Since embracing my role as a Court Appointed Special Advocate in May of 2015, I have spent much time pondering the concept of a minimum sufficient level of care (MSLC). This is a standard used in our child welfare system that attempts to protect our families from individual biases and value judgments. It is a “yard stick” used to measure when a child should be removed or reunited with his or her parents. The State must ensure the MSLC is met for each child. The standard protects a child’s safety and permanence as well as the parent’s right to parent. It is a minimal standard that truly is possible for a parent to reach if they indeed wish to parent their child. Keep in mind, the MSLC is not ideal, but minimal. The level of care depends on each individual child’s needs. It will vary from child to child and family to family. Minimal…yet so complex.
As a CASA, this standard helps keep my child’s best interest in focus through a measurable, attainable lens. As a blessed, healthy, successful United States citizen, I constantly have to clean and polish my MSLC lens. MSLC does not judge how clean a home is; as long as it is safe. My MSLC lens doesn’t target material things — brand of clothes, size of T.V., amount of toys, appearance of vehicle, presence of furniture — as long as there is a connection between the child and caregiver. I don’t need to scrutinize how successful, smart, privileged, or educated someone is as long as they can provide access for the child to education and resources.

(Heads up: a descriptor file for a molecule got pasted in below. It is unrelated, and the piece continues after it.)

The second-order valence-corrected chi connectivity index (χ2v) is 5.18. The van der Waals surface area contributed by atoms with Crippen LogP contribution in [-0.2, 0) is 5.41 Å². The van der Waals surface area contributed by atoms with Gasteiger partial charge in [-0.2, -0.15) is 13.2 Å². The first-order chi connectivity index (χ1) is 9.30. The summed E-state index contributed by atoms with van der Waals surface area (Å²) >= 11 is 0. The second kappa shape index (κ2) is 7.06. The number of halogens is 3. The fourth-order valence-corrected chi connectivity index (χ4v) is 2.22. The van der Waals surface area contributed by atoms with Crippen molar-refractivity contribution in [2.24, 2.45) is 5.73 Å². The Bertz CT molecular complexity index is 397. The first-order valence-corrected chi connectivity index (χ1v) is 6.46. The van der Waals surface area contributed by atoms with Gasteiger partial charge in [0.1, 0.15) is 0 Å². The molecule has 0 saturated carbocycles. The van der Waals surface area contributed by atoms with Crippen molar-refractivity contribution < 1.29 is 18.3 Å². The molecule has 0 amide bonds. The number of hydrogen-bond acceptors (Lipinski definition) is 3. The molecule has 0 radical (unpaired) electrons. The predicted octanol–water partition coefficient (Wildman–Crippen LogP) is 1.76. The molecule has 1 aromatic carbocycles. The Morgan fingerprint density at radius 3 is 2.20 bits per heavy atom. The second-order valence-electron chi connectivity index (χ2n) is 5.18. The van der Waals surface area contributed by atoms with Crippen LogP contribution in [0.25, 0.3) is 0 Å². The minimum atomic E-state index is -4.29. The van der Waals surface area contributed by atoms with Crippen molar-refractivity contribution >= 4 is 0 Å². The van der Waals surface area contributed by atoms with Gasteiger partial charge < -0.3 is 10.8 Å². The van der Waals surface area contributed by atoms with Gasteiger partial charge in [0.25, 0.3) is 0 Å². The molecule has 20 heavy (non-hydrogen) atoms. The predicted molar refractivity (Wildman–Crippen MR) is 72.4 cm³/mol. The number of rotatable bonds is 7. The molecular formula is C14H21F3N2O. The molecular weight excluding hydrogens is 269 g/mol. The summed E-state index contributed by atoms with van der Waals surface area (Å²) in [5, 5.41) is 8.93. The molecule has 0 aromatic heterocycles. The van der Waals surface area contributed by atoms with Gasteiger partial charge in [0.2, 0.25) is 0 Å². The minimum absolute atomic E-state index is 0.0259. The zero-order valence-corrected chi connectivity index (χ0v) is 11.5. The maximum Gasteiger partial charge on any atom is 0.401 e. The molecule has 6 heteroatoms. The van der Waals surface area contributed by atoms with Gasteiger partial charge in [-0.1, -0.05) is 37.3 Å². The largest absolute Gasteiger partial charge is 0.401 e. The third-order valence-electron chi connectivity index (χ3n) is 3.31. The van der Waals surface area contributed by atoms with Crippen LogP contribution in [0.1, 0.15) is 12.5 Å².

Most of us were groomed at a young age to judge based on our own values and experiences. There is clearly enough judgement, bias, and insensitivity in the world around us. It is a challenge to break that instinct and use a MSLC lens. The bond between the child and parent is far more important than how “worthy” a parent is in the eyes of another person. If a child is physically, emotionally, and developmentally safe with a parent, then staying with that parent is in the child’s best interest. That bond and attachment is critical to the long term development of the child. Better safe with a minimally sufficient parent than privileged with someone else. For me, this is a hard concept to grasp, but I must.
Lord, give me the patience and wisdom needed to focus on the facts that best serve my CASA kiddos.
Corinna Byler was sworn in as a Court Appointed Special Advocate in 2015 and is currently a volunteer Peer Coordinator.